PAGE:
You haven't given enough information to produce a definitive answer, but here's how I suggest you can help determine the information yourself. I own and use 2 sets of ND grads from 1–3 stops, both hard-transition and soft-transition, plus a few specialty transition ND grads (reverse ND grad,
"sunset strip" ND, 0-transition/continuous ND grad).
Hard vs. Soft Transition
Hard vs. Soft comes down to focal length of lens you want to use. Soft transition ND grads are usually used with wider angle (i.e., short focal length) lenses, whereas hard transition ND grads are used with telephoto / narrow FoV (field of view) lenses.
Of course, there are exceptions to the rule, whether they be for certain technical reasons for a particular scene or for artistic reasons. But simply, the wider the lens you use, the more hard the ND grad transition looks. If you are shooting a mountainous horizon where the transition line isn't straight and obvious, you probably want to go softer rather than hard on the transition. But if you are shooting an uneven horizon with a long lens (say, 200mm or more), a soft ND grad is probably too soft — you can't actually pick out a more-or-less transition region in the ND grad; it just becomes a 1– or 2– stop transition from one edge of view to the other, rather than a region of constant 1– to 3– stop reduction transitioning into a 0-stop region.
Number of Stops
To determine what you need, even before you buy ND grads, you should do the exact same thing that owners of ND grads do when they decide which ND grad to use: meter the scene to determine different exposure levels.
Assuming you are just using the camera's built-in metering:
- Begin by metering the foreground exposure.
- Then meter the sky (or whatever the region is visually different that you want to cover with your ND grad). Don't meter the sun if it's in the scene. Just meter a representative portion of the sky.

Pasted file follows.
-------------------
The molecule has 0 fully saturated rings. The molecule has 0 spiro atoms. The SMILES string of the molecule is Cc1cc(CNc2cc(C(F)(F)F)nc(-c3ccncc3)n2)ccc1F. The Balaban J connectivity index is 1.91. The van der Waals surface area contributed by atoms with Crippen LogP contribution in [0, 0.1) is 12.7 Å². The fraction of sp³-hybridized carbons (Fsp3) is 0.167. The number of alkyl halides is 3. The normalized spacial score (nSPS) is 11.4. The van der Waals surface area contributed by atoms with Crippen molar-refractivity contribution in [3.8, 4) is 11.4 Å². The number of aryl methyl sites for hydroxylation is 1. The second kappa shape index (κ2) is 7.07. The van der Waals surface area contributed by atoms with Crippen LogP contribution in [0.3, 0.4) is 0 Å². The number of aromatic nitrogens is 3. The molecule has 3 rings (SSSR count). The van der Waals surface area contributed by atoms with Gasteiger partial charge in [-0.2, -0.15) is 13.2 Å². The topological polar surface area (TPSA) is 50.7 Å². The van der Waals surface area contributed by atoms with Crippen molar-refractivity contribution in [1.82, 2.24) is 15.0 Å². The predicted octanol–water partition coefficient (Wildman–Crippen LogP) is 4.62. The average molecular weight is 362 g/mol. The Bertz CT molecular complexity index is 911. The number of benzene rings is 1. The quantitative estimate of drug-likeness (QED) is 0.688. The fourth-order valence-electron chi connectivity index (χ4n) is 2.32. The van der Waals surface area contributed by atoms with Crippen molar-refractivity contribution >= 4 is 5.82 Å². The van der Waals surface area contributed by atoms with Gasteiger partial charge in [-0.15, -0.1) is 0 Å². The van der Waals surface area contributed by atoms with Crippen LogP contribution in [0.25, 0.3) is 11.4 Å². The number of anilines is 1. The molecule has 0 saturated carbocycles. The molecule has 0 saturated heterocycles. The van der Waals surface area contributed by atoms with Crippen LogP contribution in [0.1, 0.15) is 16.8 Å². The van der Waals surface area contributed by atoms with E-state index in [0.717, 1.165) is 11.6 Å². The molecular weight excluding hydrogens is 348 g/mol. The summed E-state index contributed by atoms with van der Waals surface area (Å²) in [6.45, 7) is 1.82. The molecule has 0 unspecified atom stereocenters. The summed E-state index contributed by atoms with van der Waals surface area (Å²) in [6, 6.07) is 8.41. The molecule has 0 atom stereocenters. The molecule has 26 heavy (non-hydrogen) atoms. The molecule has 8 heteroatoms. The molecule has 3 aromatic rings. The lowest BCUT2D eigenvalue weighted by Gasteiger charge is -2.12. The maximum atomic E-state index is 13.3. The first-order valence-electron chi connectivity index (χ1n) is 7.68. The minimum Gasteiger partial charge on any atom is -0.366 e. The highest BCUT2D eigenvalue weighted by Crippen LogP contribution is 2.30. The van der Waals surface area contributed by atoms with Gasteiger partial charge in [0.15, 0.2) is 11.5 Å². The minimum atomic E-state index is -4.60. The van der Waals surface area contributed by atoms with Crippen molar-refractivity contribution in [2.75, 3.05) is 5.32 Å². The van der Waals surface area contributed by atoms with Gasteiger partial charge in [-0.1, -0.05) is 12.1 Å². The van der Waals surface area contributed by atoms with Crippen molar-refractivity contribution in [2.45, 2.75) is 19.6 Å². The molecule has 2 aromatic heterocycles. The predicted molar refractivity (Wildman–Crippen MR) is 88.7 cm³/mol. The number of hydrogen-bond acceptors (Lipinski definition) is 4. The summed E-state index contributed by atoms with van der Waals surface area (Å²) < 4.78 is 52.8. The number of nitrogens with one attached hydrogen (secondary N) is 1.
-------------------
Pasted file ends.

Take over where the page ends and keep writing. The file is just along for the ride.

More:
- Select the ND grad that reduces the difference between foreground and sky exposure to within 1 stop or so.
Without even buying a filter, you can go out and meter a typical scene you'd like to shoot. That will give you an idea of how stops your ND filter should be.
I live on the Florida seashore (east coast), so I have ample opportunities to shoot sunrise pictures over the ocean. I am also surrounded by an intercoastal waterway, so I can shoot some okay sunset pictures over water as well. Generally, I find that I use my 2-stop ND grads more than my 1– and 3–stop ND grads.
However, if I am shooting sunrise or sunset with the sun in the picture, I reach for either my 3–stop ND grad, or my "sunset" ND strip filter (or a combination of strip and 1– or 2– stop ND grad).
If you are primarily going to shoot with a normal- to wide-angle lens, I suggest getting a kit of 1–, 2–, and 3–stop ND grad soft rectangular filters. If you are going to shoot with a mix of wide and long lenses, I suggest getting both a 2–stop soft and 2–stop hard ND rectangular grads.
Why rectangular grads? Because it allows you to frame your camera as you wish, and then set the transition line where you want it. Circular grads have the transition line in the middle; therefore, your composition is dictated by where you want to place the transition line.
Additionally, rectangular grads allow you to combine them in interesting ways. Wish you had a ND strip filter to kill the bright sun near the horizon, but you only have a couple 1–stop ND grads? No problem:
If they were both 2-stop filters, you'd have a ND2 strip + ND2 solid filter, giving you a 2-stop reduction of the horizon relative to the rest of the scene.
This is just one example of how you can creatively combine ND grad filters.